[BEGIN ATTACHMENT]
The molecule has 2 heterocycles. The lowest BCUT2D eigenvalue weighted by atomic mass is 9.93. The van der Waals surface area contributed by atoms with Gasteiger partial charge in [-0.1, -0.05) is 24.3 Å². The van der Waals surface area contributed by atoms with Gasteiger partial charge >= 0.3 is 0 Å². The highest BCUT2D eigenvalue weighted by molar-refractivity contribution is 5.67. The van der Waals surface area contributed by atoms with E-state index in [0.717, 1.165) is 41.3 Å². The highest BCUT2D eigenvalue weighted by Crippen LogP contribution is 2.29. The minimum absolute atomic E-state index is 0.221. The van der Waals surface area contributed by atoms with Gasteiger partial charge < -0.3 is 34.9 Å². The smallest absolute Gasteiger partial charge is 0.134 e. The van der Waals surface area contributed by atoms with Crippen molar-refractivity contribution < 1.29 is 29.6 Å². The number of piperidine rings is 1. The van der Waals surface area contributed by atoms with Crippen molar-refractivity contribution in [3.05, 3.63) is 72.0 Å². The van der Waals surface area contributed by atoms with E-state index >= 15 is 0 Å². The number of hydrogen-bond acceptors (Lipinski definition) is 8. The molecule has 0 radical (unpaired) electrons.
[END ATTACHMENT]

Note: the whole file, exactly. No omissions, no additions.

The molecule has 2 heterocycles. The lowest BCUT2D eigenvalue weighted by atomic mass is 9.93. The van der Waals surface area contributed by atoms with Gasteiger partial charge in [-0.1, -0.05) is 24.3 Å². The van der Waals surface area contributed by atoms with Gasteiger partial charge >= 0.3 is 0 Å². The highest BCUT2D eigenvalue weighted by molar-refractivity contribution is 5.67. The van der Waals surface area contributed by atoms with E-state index in [0.717, 1.165) is 41.3 Å². The highest BCUT2D eigenvalue weighted by Crippen LogP contribution is 2.29. The minimum absolute atomic E-state index is 0.221. The van der Waals surface area contributed by atoms with Gasteiger partial charge < -0.3 is 34.9 Å². The smallest absolute Gasteiger partial charge is 0.134 e. The van der Waals surface area contributed by atoms with Crippen molar-refractivity contribution < 1.29 is 29.6 Å². The number of piperidine rings is 1. The van der Waals surface area contributed by atoms with Crippen molar-refractivity contribution in [3.05, 3.63) is 72.0 Å². The van der Waals surface area contributed by atoms with E-state index >= 15 is 0 Å². The number of hydrogen-bond acceptors (Lipinski definition) is 8. The molecule has 0 radical (unpaired) electrons.